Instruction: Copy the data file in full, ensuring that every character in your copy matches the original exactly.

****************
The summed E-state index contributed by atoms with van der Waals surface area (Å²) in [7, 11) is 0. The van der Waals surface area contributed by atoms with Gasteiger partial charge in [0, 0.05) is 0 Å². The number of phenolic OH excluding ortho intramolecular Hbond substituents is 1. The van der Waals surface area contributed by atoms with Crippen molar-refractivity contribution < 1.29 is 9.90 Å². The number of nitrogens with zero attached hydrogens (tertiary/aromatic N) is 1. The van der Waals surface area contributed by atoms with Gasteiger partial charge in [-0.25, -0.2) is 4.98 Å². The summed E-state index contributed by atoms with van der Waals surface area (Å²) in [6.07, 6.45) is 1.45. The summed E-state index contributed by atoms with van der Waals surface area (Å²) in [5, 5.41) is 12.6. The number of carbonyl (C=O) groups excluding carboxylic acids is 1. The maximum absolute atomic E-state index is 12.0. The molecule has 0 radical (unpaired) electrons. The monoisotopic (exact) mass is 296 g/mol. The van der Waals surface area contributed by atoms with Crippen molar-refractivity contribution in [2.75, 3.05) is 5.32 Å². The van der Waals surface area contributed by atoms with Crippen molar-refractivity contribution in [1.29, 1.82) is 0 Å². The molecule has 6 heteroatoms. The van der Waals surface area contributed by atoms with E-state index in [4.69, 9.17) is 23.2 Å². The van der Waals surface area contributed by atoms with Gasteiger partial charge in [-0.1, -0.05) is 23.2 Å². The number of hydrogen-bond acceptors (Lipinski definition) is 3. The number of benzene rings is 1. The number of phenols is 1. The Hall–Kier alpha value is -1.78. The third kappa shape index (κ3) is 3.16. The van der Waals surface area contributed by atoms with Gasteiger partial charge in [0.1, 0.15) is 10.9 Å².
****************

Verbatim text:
The summed E-state index contributed by atoms with van der Waals surface area (Å²) in [7, 11) is 0. The van der Waals surface area contributed by atoms with Gasteiger partial charge in [0, 0.05) is 0 Å². The number of phenolic OH excluding ortho intramolecular Hbond substituents is 1. The van der Waals surface area contributed by atoms with Crippen molar-refractivity contribution < 1.29 is 9.90 Å². The number of nitrogens with zero attached hydrogens (tertiary/aromatic N) is 1. The van der Waals surface area contributed by atoms with Gasteiger partial charge in [-0.25, -0.2) is 4.98 Å². The summed E-state index contributed by atoms with van der Waals surface area (Å²) in [6.07, 6.45) is 1.45. The summed E-state index contributed by atoms with van der Waals surface area (Å²) in [5, 5.41) is 12.6. The number of carbonyl (C=O) groups excluding carboxylic acids is 1. The maximum absolute atomic E-state index is 12.0. The molecule has 0 radical (unpaired) electrons. The monoisotopic (exact) mass is 296 g/mol. The van der Waals surface area contributed by atoms with Crippen molar-refractivity contribution in [2.75, 3.05) is 5.32 Å². The van der Waals surface area contributed by atoms with Crippen molar-refractivity contribution in [1.29, 1.82) is 0 Å². The molecule has 6 heteroatoms. The van der Waals surface area contributed by atoms with E-state index in [4.69, 9.17) is 23.2 Å². The van der Waals surface area contributed by atoms with Gasteiger partial charge in [-0.1, -0.05) is 23.2 Å². The number of hydrogen-bond acceptors (Lipinski definition) is 3. The number of benzene rings is 1. The number of phenols is 1. The Hall–Kier alpha value is -1.78. The third kappa shape index (κ3) is 3.16. The van der Waals surface area contributed by atoms with Gasteiger partial charge in [0.1, 0.15) is 10.9 Å².